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Brexit's housing silver lining (but only for overseas buyers, it seems...)

A high-end estate agency selling some of the country’s most expensive homes says the possible currency falls resulting from Brexit chaos would benefit overseas buyers looking for a home in prime London.

Guy Bradshaw, head of residential at UK Sotheby’s International Realty, says: “The biggest driver for London’s prime property market next year will undeniably be foreign investment by individuals looking to hedge their bets with the good currency play. 

“Already … we have spoken to a handful of American investors who have proactively reached out to us following the Bank of England’s announcement. With the exchange rate potentially offering US buyers a 25 per cent discount on properties this could be one of the smartest times to invest in London. 


“These buyers are predominately from Miami and New York and are unphased by the proposed foreign buyer tax as they know they will recover these costs when the market bounces back.”

Bradshaw says the Bank of England’s recent stress test scenario, saying that under a No Deal Brexit house prices could fall by up to 30 per cent, “is highly unrealistic.”

He says: “It’s unlikely we will be walking away from the EU without a deal so this scaremongering is doing nothing to help a market which is already stagnating under punitive stamp duty costs as well as political and economic uncertainty.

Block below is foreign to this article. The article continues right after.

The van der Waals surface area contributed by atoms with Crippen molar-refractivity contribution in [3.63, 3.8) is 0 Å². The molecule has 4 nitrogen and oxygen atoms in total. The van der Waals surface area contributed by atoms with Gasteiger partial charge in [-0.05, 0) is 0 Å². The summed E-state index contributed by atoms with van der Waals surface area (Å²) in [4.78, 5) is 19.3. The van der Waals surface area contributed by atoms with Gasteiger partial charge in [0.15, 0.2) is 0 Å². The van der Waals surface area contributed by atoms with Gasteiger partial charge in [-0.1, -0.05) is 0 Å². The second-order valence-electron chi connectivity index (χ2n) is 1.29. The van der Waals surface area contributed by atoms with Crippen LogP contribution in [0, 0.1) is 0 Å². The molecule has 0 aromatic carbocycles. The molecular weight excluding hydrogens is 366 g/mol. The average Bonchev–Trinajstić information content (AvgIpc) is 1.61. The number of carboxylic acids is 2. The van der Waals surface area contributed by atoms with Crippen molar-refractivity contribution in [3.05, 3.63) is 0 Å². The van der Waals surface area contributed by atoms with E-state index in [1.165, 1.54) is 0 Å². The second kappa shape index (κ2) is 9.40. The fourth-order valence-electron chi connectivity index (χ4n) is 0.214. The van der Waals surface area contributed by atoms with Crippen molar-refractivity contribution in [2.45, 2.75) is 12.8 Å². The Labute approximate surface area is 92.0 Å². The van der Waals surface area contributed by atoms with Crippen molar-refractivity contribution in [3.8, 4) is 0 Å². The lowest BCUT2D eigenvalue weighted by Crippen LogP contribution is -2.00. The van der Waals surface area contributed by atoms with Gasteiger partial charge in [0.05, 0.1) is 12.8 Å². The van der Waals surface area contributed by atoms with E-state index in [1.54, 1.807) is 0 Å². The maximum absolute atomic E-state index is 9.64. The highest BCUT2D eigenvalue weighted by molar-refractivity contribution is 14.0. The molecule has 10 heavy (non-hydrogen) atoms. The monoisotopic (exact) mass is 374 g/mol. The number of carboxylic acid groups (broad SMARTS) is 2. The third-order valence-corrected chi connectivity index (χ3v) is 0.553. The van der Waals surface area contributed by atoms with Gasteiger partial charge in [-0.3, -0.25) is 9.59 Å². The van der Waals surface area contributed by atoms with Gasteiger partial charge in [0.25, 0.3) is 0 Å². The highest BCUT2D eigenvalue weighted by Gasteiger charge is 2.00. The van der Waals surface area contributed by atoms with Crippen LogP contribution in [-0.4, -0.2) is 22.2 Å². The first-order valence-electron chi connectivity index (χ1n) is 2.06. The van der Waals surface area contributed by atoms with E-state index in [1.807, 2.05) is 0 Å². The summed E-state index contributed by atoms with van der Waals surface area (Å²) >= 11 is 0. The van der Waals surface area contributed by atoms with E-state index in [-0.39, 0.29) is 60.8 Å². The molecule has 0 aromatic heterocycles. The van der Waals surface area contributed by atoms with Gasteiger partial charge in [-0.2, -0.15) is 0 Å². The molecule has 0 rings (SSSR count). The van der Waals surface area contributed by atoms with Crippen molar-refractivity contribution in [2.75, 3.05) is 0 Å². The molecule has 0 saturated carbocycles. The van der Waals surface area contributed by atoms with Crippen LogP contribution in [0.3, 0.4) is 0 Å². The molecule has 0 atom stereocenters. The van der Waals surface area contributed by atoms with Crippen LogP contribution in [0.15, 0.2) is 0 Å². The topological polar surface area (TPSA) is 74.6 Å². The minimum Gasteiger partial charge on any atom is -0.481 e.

“The UK market is looking like a good deal right now to those buying with US dollars, these clients remember purchasing here after the Lehman's crash and have reaped the rewards of the market recovering in more recent years. 

“Crucially, the BOE’s report states that by the end of 2023 the economy is expected to resume growing, so buyers now could be making a very savvy investment indeed if they are willing to hold onto their asset for a number of years.”

The Bank of England says that if Prime Minister Theresa May fails to get her Brexit deal past Parliament, it could result in the worst economic collapsee in 70 years. 

The BoE ‘No Deal’ scenario suggests rising inflation and unemployments, falling growth and the pound dropping another 15 per cent against the US dollar on top of the falls seen since the EU Referendum in June 2016.


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